The claim that empathy is both automatic and representational is criticized as follows: (a) five empathy-arousing processes ranging from conditioning and mimicry to prospective-taking show that empathy can be either automatic or representational, and only under certain circumstances, both; (b) although automaticity decreases, empathy increases with age and cognitive development; (c) observers' causal attributions can shift rapidly and produce more complex empathic responses than the theory allows.
There is a sense in which antidepressants are feminist drugs, liberating and empowering …A lot of things have been said about Prozac.1 We have been instructed both to "listen" and to "talk back" to Prozac (Kramer 1993; Breggin 1994), Prozac has been called a wonder drug (Schumer 1989; Cowley 1990), it has been described as capable of dramatically changing selves and dramatically changing our conception of what a self is (Kramer 1993), it has been accused of dulling our artistic drive (...) (Berlin 2008), of diminishing our authenticity (Elliott 2000) and has been called a modern-day Soma, à la Brave New World (Weisberger 1995, 72; PCBE 2003, 258). It has also been called a "feminist drug." It is this last claim that we .. (shrink)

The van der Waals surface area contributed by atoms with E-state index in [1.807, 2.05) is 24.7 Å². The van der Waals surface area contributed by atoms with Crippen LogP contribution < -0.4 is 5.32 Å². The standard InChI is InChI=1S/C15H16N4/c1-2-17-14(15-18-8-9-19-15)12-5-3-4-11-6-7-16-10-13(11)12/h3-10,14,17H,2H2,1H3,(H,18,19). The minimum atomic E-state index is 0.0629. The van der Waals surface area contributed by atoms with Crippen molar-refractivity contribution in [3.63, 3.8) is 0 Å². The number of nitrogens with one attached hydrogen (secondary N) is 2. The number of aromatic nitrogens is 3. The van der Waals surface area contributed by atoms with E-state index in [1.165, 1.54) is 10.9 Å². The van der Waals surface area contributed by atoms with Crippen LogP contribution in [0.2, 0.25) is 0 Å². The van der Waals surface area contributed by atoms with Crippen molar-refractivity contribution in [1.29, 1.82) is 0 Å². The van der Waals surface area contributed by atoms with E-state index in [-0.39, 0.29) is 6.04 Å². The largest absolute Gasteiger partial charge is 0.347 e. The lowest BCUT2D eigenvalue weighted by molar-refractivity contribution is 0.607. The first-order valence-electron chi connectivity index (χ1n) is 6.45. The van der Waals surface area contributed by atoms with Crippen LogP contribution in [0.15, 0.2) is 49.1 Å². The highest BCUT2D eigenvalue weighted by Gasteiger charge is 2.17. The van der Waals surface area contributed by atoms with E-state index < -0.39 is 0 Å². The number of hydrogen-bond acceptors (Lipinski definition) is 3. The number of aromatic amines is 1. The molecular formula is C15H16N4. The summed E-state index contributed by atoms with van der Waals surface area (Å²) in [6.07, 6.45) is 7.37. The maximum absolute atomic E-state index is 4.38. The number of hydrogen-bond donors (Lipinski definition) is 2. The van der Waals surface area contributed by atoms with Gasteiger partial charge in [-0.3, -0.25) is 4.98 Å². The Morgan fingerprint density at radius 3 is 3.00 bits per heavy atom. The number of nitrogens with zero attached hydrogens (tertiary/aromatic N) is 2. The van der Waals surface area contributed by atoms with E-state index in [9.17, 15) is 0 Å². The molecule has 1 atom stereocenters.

An inverse akratic act is one who believes X, all things considered, is the correct act, and yet performs ~X, where ~X is the correct act. A famous example of such a person is Huck Finn. He believes that he is wrong in helping Jim, and yet continues to do so. In this paper I investigate Huck’s nature to see why he performs such acts contrary to his beliefs. In doing so, I explore the nature of empathy and show (...) how powerful Huck’s empathic feelings are. Drawing from Martin L. Hoffman, I show the relationship between empathy and a principle of justice. This relationship leads to Huck acting virtuously, as Rosalind Hursthouse maintains. (shrink)